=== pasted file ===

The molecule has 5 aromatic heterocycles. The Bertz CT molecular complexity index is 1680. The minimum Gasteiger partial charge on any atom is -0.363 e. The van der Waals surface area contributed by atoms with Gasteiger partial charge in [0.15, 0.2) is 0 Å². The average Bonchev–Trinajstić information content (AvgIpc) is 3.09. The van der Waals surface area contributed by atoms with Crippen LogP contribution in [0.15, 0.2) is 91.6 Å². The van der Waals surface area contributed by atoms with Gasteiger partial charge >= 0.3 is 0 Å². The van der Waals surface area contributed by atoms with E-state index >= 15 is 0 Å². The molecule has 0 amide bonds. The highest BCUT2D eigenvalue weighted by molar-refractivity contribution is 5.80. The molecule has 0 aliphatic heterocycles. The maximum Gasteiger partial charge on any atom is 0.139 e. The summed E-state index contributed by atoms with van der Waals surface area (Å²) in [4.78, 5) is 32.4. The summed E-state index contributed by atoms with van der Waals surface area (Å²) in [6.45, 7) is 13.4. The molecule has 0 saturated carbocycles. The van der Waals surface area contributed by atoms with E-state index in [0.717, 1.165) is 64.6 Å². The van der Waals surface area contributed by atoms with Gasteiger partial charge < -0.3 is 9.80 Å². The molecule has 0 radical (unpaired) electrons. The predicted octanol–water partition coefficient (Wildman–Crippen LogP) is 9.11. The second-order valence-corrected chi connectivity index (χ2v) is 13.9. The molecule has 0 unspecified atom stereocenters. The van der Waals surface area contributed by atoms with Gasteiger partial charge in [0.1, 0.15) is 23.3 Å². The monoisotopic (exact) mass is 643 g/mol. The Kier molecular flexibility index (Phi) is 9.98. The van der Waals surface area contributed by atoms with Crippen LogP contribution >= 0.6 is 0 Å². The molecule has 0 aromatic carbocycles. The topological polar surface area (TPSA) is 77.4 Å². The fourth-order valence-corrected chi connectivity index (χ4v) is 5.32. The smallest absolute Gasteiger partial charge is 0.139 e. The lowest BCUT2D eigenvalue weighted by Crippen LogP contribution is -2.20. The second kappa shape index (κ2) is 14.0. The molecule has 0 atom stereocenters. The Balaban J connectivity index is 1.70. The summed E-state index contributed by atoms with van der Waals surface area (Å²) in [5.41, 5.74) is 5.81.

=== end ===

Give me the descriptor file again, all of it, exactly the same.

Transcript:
The molecule has 5 aromatic heterocycles. The Bertz CT molecular complexity index is 1680. The minimum Gasteiger partial charge on any atom is -0.363 e. The van der Waals surface area contributed by atoms with Gasteiger partial charge in [0.15, 0.2) is 0 Å². The average Bonchev–Trinajstić information content (AvgIpc) is 3.09. The van der Waals surface area contributed by atoms with Crippen LogP contribution in [0.15, 0.2) is 91.6 Å². The van der Waals surface area contributed by atoms with Gasteiger partial charge >= 0.3 is 0 Å². The van der Waals surface area contributed by atoms with E-state index >= 15 is 0 Å². The molecule has 0 amide bonds. The highest BCUT2D eigenvalue weighted by molar-refractivity contribution is 5.80. The molecule has 0 aliphatic heterocycles. The maximum Gasteiger partial charge on any atom is 0.139 e. The summed E-state index contributed by atoms with van der Waals surface area (Å²) in [4.78, 5) is 32.4. The summed E-state index contributed by atoms with van der Waals surface area (Å²) in [6.45, 7) is 13.4. The molecule has 0 saturated carbocycles. The van der Waals surface area contributed by atoms with E-state index in [0.717, 1.165) is 64.6 Å². The van der Waals surface area contributed by atoms with Gasteiger partial charge < -0.3 is 9.80 Å². The molecule has 0 radical (unpaired) electrons. The predicted octanol–water partition coefficient (Wildman–Crippen LogP) is 9.11. The second-order valence-corrected chi connectivity index (χ2v) is 13.9. The molecule has 0 unspecified atom stereocenters. The van der Waals surface area contributed by atoms with Gasteiger partial charge in [0.1, 0.15) is 23.3 Å². The monoisotopic (exact) mass is 643 g/mol. The Kier molecular flexibility index (Phi) is 9.98. The van der Waals surface area contributed by atoms with Crippen LogP contribution >= 0.6 is 0 Å². The molecule has 0 aromatic carbocycles. The topological polar surface area (TPSA) is 77.4 Å². The fourth-order valence-corrected chi connectivity index (χ4v) is 5.32. The smallest absolute Gasteiger partial charge is 0.139 e. The lowest BCUT2D eigenvalue weighted by Crippen LogP contribution is -2.20. The second kappa shape index (κ2) is 14.0. The molecule has 0 atom stereocenters. The Balaban J connectivity index is 1.70. The summed E-state index contributed by atoms with van der Waals surface area (Å²) in [5.41, 5.74) is 5.81.